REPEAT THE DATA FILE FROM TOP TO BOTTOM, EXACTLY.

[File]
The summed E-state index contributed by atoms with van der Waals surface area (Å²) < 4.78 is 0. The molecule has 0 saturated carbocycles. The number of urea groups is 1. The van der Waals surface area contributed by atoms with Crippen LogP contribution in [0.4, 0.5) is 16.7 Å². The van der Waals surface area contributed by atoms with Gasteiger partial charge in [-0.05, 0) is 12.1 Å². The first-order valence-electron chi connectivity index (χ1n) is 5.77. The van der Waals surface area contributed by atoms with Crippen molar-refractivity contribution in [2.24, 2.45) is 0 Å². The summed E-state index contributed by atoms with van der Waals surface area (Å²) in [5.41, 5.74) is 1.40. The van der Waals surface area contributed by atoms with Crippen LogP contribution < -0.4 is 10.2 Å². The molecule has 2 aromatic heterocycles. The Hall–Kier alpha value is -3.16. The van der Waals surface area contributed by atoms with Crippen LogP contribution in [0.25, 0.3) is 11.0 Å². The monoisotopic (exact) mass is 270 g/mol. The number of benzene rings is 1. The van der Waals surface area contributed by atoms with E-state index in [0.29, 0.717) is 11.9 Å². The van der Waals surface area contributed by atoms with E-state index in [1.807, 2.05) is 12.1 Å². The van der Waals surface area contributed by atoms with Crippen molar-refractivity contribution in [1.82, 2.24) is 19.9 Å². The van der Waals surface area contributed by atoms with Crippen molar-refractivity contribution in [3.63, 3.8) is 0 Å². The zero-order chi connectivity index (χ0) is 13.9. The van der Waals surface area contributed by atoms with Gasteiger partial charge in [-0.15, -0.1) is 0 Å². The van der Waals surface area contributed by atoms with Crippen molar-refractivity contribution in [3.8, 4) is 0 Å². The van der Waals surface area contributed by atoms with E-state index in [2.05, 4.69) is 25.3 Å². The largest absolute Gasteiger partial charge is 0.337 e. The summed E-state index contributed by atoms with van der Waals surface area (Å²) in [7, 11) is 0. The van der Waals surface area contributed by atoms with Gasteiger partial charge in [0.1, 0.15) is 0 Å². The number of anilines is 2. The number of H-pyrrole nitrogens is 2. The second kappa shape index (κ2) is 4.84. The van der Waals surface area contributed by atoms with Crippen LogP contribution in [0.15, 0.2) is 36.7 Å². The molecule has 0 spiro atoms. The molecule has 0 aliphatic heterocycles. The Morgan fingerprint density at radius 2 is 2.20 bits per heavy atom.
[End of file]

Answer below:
The summed E-state index contributed by atoms with van der Waals surface area (Å²) < 4.78 is 0. The molecule has 0 saturated carbocycles. The number of urea groups is 1. The van der Waals surface area contributed by atoms with Crippen LogP contribution in [0.4, 0.5) is 16.7 Å². The van der Waals surface area contributed by atoms with Gasteiger partial charge in [-0.05, 0) is 12.1 Å². The first-order valence-electron chi connectivity index (χ1n) is 5.77. The van der Waals surface area contributed by atoms with Crippen molar-refractivity contribution in [2.24, 2.45) is 0 Å². The summed E-state index contributed by atoms with van der Waals surface area (Å²) in [5.41, 5.74) is 1.40. The van der Waals surface area contributed by atoms with Crippen LogP contribution < -0.4 is 10.2 Å². The molecule has 2 aromatic heterocycles. The Hall–Kier alpha value is -3.16. The van der Waals surface area contributed by atoms with Crippen LogP contribution in [0.25, 0.3) is 11.0 Å². The monoisotopic (exact) mass is 270 g/mol. The number of benzene rings is 1. The van der Waals surface area contributed by atoms with E-state index in [0.29, 0.717) is 11.9 Å². The van der Waals surface area contributed by atoms with E-state index in [1.807, 2.05) is 12.1 Å². The van der Waals surface area contributed by atoms with Crippen molar-refractivity contribution in [1.82, 2.24) is 19.9 Å². The van der Waals surface area contributed by atoms with Crippen molar-refractivity contribution in [3.63, 3.8) is 0 Å². The zero-order chi connectivity index (χ0) is 13.9. The van der Waals surface area contributed by atoms with Gasteiger partial charge in [-0.15, -0.1) is 0 Å². The van der Waals surface area contributed by atoms with Crippen molar-refractivity contribution in [3.8, 4) is 0 Å². The van der Waals surface area contributed by atoms with E-state index in [2.05, 4.69) is 25.3 Å². The largest absolute Gasteiger partial charge is 0.337 e. The summed E-state index contributed by atoms with van der Waals surface area (Å²) in [7, 11) is 0. The van der Waals surface area contributed by atoms with Gasteiger partial charge in [0.1, 0.15) is 0 Å². The number of anilines is 2. The number of H-pyrrole nitrogens is 2. The second kappa shape index (κ2) is 4.84. The van der Waals surface area contributed by atoms with Crippen LogP contribution in [0.15, 0.2) is 36.7 Å². The molecule has 0 spiro atoms. The molecule has 0 aliphatic heterocycles. The Morgan fingerprint density at radius 2 is 2.20 bits per heavy atom.